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Pineville Town Council approves controversial substation near NC-SC line in tight vote

Charlotte Observer
In a special meeting that lasted less than five minutes, the Pineville Town Council narrowly approved a controversial plan for a new electric substation near a large subdivision Monday night.

The council voted 3-2 to back a city plan to buy about an acre at the intersection of Miller Road and Greenway Drive for the substation, and also approved city staff to negotiate for the land in question and, if necessary, condemn it. The property is owned by the family that runs Miller’s Flea Market on the land.

Town leaders have said the substation is critical to keeping up with demand for utilities in the growing Charlotte-area community and that the site in question was the most feasible option out multiple sites considered.

But residents of the nearby McCollough neighborhood have expressed concerns since they first heard of Pineville’s plan in December, saying they think it could drag down their property values and negatively impact health, safety and local businesses. At a public meeting in January, some residents questioned why town leadership hadn’t considered future infrastructure needs more when deciding on development deals.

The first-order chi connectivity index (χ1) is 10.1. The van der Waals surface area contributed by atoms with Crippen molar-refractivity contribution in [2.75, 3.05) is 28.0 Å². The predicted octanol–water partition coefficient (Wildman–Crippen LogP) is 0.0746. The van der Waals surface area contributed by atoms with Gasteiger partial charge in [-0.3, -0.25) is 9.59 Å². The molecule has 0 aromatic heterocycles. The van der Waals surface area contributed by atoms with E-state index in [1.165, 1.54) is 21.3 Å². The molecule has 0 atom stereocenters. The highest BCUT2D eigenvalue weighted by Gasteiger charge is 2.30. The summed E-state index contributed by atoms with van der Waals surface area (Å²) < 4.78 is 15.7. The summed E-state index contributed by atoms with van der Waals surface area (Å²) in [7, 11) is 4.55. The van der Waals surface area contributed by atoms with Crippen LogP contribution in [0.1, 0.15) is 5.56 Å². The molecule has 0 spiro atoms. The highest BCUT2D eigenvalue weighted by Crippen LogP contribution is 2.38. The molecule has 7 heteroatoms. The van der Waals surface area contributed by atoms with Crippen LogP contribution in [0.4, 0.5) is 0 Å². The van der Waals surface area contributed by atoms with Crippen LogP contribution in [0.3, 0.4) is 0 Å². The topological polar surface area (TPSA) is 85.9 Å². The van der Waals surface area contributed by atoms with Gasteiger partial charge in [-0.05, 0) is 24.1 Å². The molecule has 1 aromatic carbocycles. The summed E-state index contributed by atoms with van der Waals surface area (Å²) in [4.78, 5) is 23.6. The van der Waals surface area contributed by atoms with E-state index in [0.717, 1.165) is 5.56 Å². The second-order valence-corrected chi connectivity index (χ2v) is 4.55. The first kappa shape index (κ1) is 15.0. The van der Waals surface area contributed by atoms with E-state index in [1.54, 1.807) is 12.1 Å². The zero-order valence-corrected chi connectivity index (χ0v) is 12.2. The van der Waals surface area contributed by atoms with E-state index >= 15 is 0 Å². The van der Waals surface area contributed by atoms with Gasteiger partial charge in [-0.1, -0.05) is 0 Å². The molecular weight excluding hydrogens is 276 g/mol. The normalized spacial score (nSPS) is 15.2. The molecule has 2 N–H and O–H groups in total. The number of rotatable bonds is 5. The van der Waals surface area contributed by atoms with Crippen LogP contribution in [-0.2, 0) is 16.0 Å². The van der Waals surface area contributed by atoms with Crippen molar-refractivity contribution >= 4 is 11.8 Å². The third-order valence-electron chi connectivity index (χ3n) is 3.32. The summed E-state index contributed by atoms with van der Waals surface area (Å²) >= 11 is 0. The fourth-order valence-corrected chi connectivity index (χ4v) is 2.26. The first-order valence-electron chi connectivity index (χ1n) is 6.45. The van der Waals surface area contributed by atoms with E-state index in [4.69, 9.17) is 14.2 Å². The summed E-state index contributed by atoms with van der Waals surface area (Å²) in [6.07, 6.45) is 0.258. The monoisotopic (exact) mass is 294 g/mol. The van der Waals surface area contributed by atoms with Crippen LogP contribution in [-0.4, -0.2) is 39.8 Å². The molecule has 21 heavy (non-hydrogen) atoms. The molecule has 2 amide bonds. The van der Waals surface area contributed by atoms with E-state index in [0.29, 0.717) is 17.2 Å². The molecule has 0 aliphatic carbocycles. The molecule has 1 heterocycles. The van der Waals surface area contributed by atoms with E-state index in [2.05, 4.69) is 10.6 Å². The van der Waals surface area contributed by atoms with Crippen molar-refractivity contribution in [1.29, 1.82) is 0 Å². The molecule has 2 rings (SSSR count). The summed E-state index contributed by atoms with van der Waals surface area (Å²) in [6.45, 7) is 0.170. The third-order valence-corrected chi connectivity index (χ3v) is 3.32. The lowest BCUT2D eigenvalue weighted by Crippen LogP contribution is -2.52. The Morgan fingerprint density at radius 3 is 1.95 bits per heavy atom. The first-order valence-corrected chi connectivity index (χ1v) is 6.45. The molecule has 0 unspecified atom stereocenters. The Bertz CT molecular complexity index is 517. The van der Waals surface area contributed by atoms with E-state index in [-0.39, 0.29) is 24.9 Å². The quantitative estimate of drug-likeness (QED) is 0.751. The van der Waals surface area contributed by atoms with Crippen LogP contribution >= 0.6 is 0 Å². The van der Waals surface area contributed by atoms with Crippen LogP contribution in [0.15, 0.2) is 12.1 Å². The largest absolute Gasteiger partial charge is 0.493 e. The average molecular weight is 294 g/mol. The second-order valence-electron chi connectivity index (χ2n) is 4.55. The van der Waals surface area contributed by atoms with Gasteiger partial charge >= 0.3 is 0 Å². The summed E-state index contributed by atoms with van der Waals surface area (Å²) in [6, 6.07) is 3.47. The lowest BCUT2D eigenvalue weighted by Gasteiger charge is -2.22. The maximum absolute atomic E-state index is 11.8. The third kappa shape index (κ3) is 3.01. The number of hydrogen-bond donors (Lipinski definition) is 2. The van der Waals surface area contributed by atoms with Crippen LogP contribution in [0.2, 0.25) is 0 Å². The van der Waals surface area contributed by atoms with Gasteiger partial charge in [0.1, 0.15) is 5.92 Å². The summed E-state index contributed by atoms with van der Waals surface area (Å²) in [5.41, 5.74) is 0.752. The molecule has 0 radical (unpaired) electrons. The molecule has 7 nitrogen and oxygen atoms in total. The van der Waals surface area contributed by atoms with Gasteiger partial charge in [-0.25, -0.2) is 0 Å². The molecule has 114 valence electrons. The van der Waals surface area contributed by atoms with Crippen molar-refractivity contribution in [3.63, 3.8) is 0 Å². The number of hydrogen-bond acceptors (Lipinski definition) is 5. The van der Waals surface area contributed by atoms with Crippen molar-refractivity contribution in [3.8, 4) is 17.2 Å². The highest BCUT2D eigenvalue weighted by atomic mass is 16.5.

Mayor Pro Tem Ed Samaha and Council member Danielle Moore voted against the measures Monday, and Council members Amelia Stinson-Wesley and Chris McDonough voted for them.

That left Mayor David Phillips to cast two tie-breaking “yes” votes.

“It was, in my opinion, just the smartest decision to make at this particular time,” he told The Charlotte Observer after the meeting. “It’s not anything that I’m happy about, but, you know, sometimes you have to make decisions that are best for the town.”

As residents filed out of the brief meeting at the Pineville Town Hall, some shouted their displeasure at town leaders.

“We can’t wait for the next election,” one person said.

Months of debate over Pineville substation site

Word of the new substation site came out in December, when the town sent out a news release saying it was working to buy about an acre at the intersection of Miller Road and Greenway Drive for a new substation to accommodate growth in the area and “serve as a back-up source to an existing substation.” The town picked the site because it was the “most economical and least obtrusive to the community,” and the substation would be enclosed by a brick wall with plants around the outside, the release said.

That release immediately sparked a reaction among neighbors, who expressed concerns about the potential impacts on their health, safety and property values and launched a petition in opposition to the plan.

More than 100 people attended a January public meeting about the proposal.

McCollough resident Jarred Muraco said at Monday’s vote he got involved in the opposition in December.